On an “A to Z” edition of State of the Arts, we’re stopping at “K” to take a look at the evolution of the Keyboard, from the clavichord to the modern grand piano. As the instruments developed over time, they got bigger, louder, and capable of more nuance.

One thing the clavichord is known for is just how quiet it is. It was never meant to be an instrument for performance, beyond a very intimate setting. It was relatively portable, though, and has the distinction of being a keyboard instrument that allows the player to use vibrato – since the “tangent” (the piece of metal attached to the key that makes contact with the string) acts as a finger would on a violin’s string, and can be held as the sound fades away, or vibrated. (Although that technique isn’t used in this example):

The virginal combines the shape of the clavichord with the “plucking” mechanism that’s used by a harpsichord.  A “plectrum” (usually a bit of a quill feather) and one string per note, gave it a consistent, but still not so loud sound.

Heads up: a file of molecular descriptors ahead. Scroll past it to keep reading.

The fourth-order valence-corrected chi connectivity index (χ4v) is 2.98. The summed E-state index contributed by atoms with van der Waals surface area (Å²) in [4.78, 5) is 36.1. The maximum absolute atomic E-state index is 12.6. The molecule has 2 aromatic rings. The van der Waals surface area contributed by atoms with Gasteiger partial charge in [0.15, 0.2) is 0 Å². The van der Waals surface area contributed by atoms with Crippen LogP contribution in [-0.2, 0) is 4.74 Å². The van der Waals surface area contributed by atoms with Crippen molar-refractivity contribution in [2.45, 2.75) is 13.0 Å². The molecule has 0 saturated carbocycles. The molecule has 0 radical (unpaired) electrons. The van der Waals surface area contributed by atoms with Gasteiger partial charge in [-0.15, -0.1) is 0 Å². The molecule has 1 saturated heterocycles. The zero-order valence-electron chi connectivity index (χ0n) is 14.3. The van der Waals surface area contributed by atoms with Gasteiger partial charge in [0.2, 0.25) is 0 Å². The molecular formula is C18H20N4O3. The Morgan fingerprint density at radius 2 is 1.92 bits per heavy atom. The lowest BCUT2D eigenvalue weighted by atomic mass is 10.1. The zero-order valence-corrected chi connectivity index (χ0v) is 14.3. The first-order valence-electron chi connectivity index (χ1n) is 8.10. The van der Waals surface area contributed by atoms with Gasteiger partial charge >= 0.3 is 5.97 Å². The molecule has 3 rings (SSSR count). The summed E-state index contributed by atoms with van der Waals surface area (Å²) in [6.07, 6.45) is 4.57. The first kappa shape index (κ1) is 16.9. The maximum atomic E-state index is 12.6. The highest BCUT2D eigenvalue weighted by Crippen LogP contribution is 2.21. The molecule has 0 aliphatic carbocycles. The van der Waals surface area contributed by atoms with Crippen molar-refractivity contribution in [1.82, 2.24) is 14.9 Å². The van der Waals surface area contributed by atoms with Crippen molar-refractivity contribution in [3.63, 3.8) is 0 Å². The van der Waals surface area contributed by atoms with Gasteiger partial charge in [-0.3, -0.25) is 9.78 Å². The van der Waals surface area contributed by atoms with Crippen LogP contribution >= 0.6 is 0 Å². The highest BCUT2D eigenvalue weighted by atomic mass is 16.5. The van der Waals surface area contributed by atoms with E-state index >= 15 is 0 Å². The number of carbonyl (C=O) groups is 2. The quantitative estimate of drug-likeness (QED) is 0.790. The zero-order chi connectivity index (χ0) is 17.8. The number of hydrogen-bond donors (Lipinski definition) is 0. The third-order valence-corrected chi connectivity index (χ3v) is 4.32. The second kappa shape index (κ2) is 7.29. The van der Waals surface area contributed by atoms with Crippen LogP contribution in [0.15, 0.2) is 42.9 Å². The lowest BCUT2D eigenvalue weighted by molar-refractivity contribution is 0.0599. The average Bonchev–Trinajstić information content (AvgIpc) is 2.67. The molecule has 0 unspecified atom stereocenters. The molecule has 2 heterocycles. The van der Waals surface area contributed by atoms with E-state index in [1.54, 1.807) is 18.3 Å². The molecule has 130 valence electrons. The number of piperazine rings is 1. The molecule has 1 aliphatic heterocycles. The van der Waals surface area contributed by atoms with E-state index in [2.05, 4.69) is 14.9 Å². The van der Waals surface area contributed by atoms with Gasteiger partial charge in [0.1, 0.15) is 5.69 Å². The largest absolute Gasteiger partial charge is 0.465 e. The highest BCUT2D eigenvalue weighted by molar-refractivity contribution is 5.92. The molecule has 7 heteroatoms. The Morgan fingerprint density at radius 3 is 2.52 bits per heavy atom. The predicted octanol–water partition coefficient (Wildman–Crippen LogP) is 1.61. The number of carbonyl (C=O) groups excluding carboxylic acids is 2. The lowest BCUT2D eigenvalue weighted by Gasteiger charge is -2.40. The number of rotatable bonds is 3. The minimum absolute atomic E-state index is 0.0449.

The harpsichord changed the orientation of the strings – rather than running parallel with the keyboard as on the clavichord and virginal, they go perpendicularly. (Some ‘bentside spinets’ had strings run at an angle somewhere between) On more elaborate harpsichords, there are multiple strings per key, and sometimes multiple banks of keyboards, which can be mechanically ganged together to create a beefier sound.

Bartolomeo Cristofori’s invention of the ‘Gravicembalo col piano e forte‘ – which means ‘harpsichord with soft and loud’ – or piano around 1700 was a breakthrough because it allowed the player to be able to control, note by note while playing, the dynamics of each attack. The mechanism used hammers that would strike the strings and let them ring in a way that previous instruments couldn’t.  (The music begins :30 into this video):

The fortepianos that were fine for Mozart needed to be stronger to withstand the kind of playing and writing that Beethoven demanded, and the science of piano making and the art of music written for the instrument continued pushing each other on until the late 19th Century, with the arrival of the modern, metal-framed grand piano we know today.